A judge’s ruling will let Brown Deer revive a multimillion-dollar street renovation project that had been tied up in a lawsuit with angry property owners for more than a year.
Milwaukee County Circuit Judge Rick Sankovitz answered the final question in the case Wednesday by saying Brown Deer’s right of way on Deerwood Drive is 66-feet wide except for a few specific encroachments. He had previously ruled the village owns the roads involved in the project, does not have to pay to acquire land the property owners had claimed and can build sidewalks.
While preparing to rebuild Deerwood, River Lane, Ruth Place and 42nd and 43rd streets, the village learned deeds to 51 properties extended to the center lines of the roads. Most property owners sold that land to the village for about $200 each, but others held out, some for more money and others to prevent the sidewalk construction.
Brown Deer sued those holdouts in December 2011. The village then put the project out to bid and, in February 2012, Green Bay-based Advance Construction Inc. submitted the low bid of $2.36 million.
But Advance’s bid expired June 1 while the lawsuit continued.
Sankovitz’s ruling Wednesday dealt specifically with one block on Deerwood. As public highways, the roads in the project are presumed to be 66-feet wide, but Sankovitz already had made exceptions for Ruth Place and 42nd Street, ruling they are 60-feet wide because there are buildings lining the roads.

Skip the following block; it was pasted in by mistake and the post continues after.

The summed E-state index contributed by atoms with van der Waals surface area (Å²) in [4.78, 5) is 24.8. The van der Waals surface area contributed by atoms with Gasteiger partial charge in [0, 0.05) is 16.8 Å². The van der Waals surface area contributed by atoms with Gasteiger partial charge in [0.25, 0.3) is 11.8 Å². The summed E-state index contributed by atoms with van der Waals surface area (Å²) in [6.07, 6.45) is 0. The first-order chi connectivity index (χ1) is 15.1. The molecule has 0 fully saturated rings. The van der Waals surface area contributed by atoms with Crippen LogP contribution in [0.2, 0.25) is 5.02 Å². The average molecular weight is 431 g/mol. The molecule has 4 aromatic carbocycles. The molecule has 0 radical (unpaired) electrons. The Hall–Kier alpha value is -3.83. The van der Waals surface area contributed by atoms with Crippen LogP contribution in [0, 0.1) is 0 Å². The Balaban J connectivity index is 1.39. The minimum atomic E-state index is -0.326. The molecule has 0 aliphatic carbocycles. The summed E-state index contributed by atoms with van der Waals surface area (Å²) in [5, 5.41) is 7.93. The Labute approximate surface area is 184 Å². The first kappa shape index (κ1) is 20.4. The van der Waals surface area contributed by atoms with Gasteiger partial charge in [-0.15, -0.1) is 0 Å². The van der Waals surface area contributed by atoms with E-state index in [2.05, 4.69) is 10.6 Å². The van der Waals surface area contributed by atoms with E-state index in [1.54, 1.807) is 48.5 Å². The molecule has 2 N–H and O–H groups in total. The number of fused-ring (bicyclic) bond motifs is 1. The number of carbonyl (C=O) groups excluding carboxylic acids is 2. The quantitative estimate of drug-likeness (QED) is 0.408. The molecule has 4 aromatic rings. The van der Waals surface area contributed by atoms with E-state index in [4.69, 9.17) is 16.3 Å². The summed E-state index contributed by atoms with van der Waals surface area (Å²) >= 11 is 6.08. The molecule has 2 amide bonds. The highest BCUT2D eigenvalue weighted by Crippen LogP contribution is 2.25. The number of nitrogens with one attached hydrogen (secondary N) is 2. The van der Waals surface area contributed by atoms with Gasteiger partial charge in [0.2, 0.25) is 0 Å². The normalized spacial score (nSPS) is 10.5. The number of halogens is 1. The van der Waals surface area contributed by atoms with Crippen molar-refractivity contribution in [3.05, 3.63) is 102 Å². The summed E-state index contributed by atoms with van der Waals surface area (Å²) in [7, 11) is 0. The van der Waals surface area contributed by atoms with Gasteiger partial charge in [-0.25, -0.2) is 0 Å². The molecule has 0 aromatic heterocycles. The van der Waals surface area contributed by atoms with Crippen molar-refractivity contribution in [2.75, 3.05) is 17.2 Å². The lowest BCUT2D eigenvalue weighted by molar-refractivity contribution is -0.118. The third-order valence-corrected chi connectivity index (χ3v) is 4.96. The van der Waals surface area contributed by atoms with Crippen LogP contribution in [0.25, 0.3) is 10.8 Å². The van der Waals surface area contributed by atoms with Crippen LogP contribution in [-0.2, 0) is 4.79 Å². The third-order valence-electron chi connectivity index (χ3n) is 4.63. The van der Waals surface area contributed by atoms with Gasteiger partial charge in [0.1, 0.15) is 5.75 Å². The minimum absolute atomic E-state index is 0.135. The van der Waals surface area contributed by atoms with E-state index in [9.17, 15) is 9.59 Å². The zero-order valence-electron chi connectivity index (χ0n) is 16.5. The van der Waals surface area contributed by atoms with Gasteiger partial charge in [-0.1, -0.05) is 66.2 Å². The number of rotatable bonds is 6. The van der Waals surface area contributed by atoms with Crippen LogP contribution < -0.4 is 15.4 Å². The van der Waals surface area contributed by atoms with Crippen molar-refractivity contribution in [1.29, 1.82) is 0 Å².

Hugh Braun, who represents the seven remaining property owners in the lawsuit, argued Wednesday that Deerwood Drive also should be narrower than 66 feet because three buildings in the 8700 block cross the boundary established by a 66-foot right of way.
Sankovitz disagreed that the whole road should be limited but said the village does not have a right to the land under those encroachments.
Braun said his clients have yet to decide whether to appeal Sankovitz’s decisions.
Nate Piotrowski, the village’s community development director, said the village knows an appeal is possible, but that is not enough to justify delaying construction any longer.
The Village Board voted Monday to put the project out to bid again pending Sankovitz’s actions Wednesday. Piotrowski said the village expects to have plans available by March 4 and to open submitted bids March 25.
That would allow construction to begin by mid-May, with utility work potentially starting sooner. He said the project is expected to take five to six months to complete.
If Braun’s clients appeal, Piotrowski said, the village will deal with it then.
“I don’t know to what extent,” he said, “an appeal could hinder our construction efforts.”
Piotrowski said he expects the project still will cost about $2.3 million. The state’s Department of Natural Resources awarded Brown Deer $242,180 in grant money to help pay for storm-water management ponds that are part of the project.
The grants were set to expire at the end of 2012, but the DNR gave Brown Deer an extension when the lawsuit delayed construction. Brown Deer now has to use that money by the end of 2013, a tight timeframe if work doesn’t start until mid-May, Piotrowski said.
“We’re going to have to manage our time well out there,” he said, “but I think we have enough flexibility.”